Bengal Takes the Lead in Combating Air Pollution with 262 Air Quality Monitoring Stations
Bengal is at the forefront of the battle against air pollution, with the state implementing an extensive network of 262 air quality monitoring stations. This makes Bengal the state with the highest number of such stations in the country. The network includes manual stations, continuous ambient air quality monitoring stations (CAAQMS), and sensor-based stations. By December, an additional 193 stations will be added, bringing the total number to an impressive 445.
The inclusion of low-cost sensor-based (LCS) real-time air quality monitoring stations has significantly intensified the monitoring network in Bengal. These sensors offer a more widespread and affordable solution for pollutant monitoring. The chairman of the Bengal Pollution Control Board, Kalyan Rudra, stated that the aim is to expand the network to cover all 341 blocks of the state. By the end of the year, the goal is to reach 250 stations. This robust monitoring system will enable the implementation of targeted and hyper-local solutions to address air pollution issues.
Apart from the sensor-based stations, Bengal also has 83 manual air quality monitoring systems (AAQMS) with plans to set up an additional 90 systems by December. These systems collect ambient air samples, which are then manually transferred to centers for analysis. Furthermore, the state boasts 14 Continuous Ambient Air Quality Monitoring Stations (CAAQMS). These high-tech stations utilize automated data collection and advanced artificial intelligence (AI) for real-time analysis.
Currently, seven CAAQMS are located in Kolkata, three in Howrah, and one each in Asansol, Durgapur, Haldia, and Siliguri, providing valuable data on air quality. To further enhance the monitoring system, Bengal is in the process of acquiring eight more CAAQMS. One of these stations, located in Barrackpore, will be inaugurated this week, while Howrah, Asansol, and Durgapur will also see additional CAAQMS in the near future.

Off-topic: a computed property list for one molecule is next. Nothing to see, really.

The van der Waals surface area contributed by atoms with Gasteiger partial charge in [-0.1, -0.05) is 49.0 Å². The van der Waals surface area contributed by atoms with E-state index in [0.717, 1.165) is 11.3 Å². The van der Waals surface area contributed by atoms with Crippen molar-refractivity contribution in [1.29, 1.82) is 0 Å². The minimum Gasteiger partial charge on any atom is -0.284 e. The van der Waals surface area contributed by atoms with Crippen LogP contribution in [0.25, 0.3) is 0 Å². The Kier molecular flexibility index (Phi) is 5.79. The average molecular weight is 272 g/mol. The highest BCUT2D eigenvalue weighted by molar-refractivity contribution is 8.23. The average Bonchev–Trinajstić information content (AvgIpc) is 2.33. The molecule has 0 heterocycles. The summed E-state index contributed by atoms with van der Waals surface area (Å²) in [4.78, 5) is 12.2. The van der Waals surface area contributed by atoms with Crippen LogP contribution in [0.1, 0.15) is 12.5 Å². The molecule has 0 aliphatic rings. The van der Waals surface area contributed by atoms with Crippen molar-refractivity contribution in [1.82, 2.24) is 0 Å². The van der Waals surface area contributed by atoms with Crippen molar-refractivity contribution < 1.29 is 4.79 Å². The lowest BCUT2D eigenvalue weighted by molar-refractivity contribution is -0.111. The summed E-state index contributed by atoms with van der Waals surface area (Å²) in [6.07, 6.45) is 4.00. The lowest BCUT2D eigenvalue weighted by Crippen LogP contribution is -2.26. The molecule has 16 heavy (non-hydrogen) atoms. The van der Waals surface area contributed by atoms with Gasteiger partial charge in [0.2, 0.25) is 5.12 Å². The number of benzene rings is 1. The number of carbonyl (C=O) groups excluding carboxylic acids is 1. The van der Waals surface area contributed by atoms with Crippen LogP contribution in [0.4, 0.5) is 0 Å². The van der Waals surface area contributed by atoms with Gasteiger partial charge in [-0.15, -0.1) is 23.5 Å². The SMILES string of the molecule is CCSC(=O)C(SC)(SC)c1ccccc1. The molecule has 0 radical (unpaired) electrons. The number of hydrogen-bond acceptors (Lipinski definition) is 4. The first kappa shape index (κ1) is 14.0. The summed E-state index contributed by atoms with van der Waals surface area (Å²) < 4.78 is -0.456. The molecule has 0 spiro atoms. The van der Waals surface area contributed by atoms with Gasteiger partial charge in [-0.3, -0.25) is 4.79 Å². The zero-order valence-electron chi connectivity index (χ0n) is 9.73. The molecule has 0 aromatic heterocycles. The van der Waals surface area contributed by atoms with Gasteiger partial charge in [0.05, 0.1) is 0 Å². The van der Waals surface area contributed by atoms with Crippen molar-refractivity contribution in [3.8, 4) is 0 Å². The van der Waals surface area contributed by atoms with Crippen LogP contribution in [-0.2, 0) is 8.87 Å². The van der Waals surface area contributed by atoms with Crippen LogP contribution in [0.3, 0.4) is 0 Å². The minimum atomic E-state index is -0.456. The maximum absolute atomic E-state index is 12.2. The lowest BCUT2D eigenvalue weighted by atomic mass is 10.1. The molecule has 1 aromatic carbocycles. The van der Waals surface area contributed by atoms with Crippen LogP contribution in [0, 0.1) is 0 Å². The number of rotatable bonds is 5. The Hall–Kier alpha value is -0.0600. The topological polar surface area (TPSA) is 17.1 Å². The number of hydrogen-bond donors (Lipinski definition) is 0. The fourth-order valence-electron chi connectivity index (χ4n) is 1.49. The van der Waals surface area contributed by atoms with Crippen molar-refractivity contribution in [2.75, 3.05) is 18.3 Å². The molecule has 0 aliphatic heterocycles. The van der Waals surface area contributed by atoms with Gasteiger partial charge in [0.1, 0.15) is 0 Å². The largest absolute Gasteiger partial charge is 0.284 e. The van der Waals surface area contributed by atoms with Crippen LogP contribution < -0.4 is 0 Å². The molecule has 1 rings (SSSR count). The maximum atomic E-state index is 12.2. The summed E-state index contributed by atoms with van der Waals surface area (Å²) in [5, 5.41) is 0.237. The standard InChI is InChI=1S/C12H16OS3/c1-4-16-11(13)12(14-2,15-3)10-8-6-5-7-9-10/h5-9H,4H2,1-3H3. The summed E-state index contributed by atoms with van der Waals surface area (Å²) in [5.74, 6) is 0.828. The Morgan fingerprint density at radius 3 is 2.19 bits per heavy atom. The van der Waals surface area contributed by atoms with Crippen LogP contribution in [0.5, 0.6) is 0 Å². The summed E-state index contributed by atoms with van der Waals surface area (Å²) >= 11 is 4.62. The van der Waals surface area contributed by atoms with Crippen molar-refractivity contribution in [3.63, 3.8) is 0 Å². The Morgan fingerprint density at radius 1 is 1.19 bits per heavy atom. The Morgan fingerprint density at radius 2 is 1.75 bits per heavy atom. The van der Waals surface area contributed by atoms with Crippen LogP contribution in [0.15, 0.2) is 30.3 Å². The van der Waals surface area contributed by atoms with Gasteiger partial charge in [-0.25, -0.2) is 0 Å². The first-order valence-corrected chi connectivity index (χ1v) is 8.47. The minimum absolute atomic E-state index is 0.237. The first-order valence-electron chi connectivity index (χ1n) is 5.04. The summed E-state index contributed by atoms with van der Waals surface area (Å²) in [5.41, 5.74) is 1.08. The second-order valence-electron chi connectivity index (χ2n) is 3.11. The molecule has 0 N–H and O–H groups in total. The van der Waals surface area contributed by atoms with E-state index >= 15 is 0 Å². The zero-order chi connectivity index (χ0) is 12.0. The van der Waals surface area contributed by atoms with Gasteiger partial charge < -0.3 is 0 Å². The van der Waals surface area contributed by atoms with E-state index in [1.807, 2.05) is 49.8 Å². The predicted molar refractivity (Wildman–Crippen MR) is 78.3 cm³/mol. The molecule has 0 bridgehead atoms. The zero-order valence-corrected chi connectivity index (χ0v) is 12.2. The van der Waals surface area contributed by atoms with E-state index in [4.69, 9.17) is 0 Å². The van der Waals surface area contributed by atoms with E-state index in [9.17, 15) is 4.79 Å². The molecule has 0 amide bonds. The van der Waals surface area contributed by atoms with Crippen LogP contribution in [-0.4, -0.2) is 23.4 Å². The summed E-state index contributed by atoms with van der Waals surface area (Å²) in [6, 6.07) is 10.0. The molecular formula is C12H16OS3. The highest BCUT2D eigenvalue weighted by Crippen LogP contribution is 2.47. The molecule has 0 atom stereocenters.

Despite not being officially accepted as valid data, readings from LCS-based monitoring stations have yielded effective results and played a vital role in adopting mitigation measures. Each LCS-based monitoring station includes a noise monitoring component, making Bengal’s noise-monitoring network the widest in the state. Temperature and humidity data are also recorded, providing insights into micro-climatic zones across Bengal.
The initiative taken by Bengal to establish a vast network of air quality monitoring stations is commendable. It demonstrates the state’s dedication to addressing air pollution and finding innovative solutions to improve the environment. With the addition of more monitoring stations, Bengal will undoubtedly gain valuable insights and data to develop effective mitigation strategies. By implementing hyper-local solutions and leveraging advanced technologies, Bengal is leading the way in the fight against air pollution.